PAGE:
Sometimes during the summer, when you experience sharp contrasts of light, or during the winter, when mountains and slopes are black and white with snow, you may think that Nature herself has given shape to the greatest pieces of architecture in the Faroe Islands.

At this scale of observation, houses and buildings scarcely exist, and you have to turn the binoculars off your mind to see any sign of human constructions in the overwhelming structures of the landscape.
From excavations, we know about the longhouses of the Viking settlers; the houses with a number of outbuildings for various purposes, related to a society of farmers and anglers. They were low houses built of stone and turf under heavy grass roofs, carried by a timber construction of driftwood and tucked into the ground to protect them from a climate with violent changes of wind and rain. Thus, the houses were part of the landscape, just mounds and hummocks, hardly separated from the surrounding fields except for the smoke that came up from the central farmhouse.

Though the Faroe Islands may be just a speck on the map, everything can be found here. The country is a bustling microcosm, described beautifully in William Heinisen's novel “The Tower at the World's edge”.

Snippet from the book “Secrets of the Faroe Islands”, 2017


This housing pattern developed slowly from isolated farmhouses into villages, and later – when fishing became the main industry – new villages, independent of the farmers and the landowners, was founded. At around the end of the 19th century, a new type of house appeared. The classical fisherman’s house, wood-built and tarred brown or black with white painted windows and boards, but still under a heavy grass roof and built on top of a new housing element; a basement of the local field stones and often whitewashed. The houses had lifted themselves up from the ground and now they stood as buildings in their own right, although common dimensions, materials and colours kept them together.

With growing wealth, these houses were gradually replaced by larger houses with high attics and carved details – still wooden houses, but now with corrugated sheeting to protect the boarding. This sheeting needed painting every other year, and suddenly the houses leapt out of the landscape and became individual manifestations of the owner’s special preferences for colours. This individuality has been described as a cultural loss, and the characteristic unity of past times seems to have disintegrated. On the other hand, these houses reflect a heartiness and gaiety which, in the course of time, has become a quality of its own, especially when the sun finally breaks out after a long period of darkness and rain.


Architecture as special works of art may be rare in the Faroes; still, there are suddenly wonderful and amazing buildings to be seen, and the finest of them is, undoubtedly, the remaining wooden churches, built in a brief period of time from about 1830 to 1850. Although modest in size, these churches dominate the villages with their whitewashed stone foundation, black tarred boarding, white windows, and, as the distinctive feature, the white bell tower on the green turf roof.

The interior is a veritable treasure of detailed woodwork in unpainted scrubbed pine. The design is humble, yet elegant in its simplicity. The supporting timbers and joists are exposed, and each detail reveals a distinct profile or bears a special carving, most outspokenly in the choir screen, which is carved into a latticework of different figures: the cross, hearts, bells, ocean waves and the tree of life. Even violins are carved; an instrument very rare in the Faroes of the time, yet so delicately carved that you can almost hear heavenly music stream from the choir down to the sinners sitting on the hard pews in the nave of the church.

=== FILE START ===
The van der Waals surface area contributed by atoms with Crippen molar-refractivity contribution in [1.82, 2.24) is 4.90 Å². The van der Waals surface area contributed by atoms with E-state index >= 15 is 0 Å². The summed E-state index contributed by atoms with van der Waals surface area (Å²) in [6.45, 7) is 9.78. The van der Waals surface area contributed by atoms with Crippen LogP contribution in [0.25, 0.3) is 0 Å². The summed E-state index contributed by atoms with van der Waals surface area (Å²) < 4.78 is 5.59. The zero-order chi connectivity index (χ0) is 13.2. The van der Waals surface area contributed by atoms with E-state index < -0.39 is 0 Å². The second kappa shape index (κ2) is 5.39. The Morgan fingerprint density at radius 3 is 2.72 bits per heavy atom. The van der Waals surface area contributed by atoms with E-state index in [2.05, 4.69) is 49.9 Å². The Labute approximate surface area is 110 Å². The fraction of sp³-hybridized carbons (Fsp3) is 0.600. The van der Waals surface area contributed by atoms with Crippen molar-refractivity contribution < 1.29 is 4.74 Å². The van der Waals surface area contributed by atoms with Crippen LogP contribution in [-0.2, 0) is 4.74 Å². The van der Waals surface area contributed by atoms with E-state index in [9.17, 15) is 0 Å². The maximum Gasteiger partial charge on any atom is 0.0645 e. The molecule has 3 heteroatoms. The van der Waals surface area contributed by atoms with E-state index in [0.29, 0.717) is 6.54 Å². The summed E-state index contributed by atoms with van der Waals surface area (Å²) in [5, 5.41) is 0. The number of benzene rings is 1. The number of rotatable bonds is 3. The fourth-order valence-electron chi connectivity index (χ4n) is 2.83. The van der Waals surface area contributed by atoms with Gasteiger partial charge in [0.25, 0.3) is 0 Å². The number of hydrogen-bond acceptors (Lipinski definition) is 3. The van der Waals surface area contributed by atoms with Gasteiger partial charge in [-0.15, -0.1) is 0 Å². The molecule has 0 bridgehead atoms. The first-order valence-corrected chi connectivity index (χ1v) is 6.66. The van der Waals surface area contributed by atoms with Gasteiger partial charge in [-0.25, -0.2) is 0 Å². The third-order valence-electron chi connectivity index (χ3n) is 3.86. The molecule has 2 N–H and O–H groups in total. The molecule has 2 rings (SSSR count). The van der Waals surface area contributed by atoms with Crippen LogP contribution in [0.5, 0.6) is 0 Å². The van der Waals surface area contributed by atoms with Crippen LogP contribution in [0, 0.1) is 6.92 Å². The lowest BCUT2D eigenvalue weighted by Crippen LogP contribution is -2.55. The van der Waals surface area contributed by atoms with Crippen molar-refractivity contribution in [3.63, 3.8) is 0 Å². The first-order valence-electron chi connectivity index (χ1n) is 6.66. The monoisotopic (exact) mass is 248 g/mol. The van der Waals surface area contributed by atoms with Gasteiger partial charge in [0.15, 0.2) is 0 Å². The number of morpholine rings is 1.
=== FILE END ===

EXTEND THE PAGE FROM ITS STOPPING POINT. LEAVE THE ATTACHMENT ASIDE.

The village churches were built by local craftsmen in the old tradition of stone buildings with an inner wooden house, like a snail protected in a rocky shell. In this treeless land called the Faroe Islands, wood was very costly and rare, but little by little, the snail moved out of its shell. Everything changed, but nobody asked about the architects. They belong to a later epoch, the first Faroese architects being educated, mostly in Denmark, at the beginning of the 20th century. The best known are H.C.W. Tórgarð, with buildings like the Catholic School and Church and the Theatre building in Tórshavn, and later J.P. Gregoriussen with, for instance, the Post Office in Klaksvík and the Art Museum in Tórshavn.


The last fifty years have seen a fast-growing capital city, and the municipality of Tórshavn now has about 25,000 inhabitants or 40% of the Faroese population. This growth has required some active town planning, resulting in projects that can perhaps be called special – not only in the Faroe Islands. One of them is the long line of terraced houses on top of the hill, Inni á Gøtu, at the entrance to Tórshavn from the North. How could the strong wishes for individual expression be respected in a concept based on density, shelter and good neighbourhood formation? The answer was to allow everybody to build his or her individual house in a strong structure built in advance. The idea was to link together the unity of the past with the variety of the present, inviting the individual builders to be their own architects.

Thus, this multi-coloured serpent of houses has become an architectural landmark and a tourist attraction for many foreign visitors to the Faroes Islands.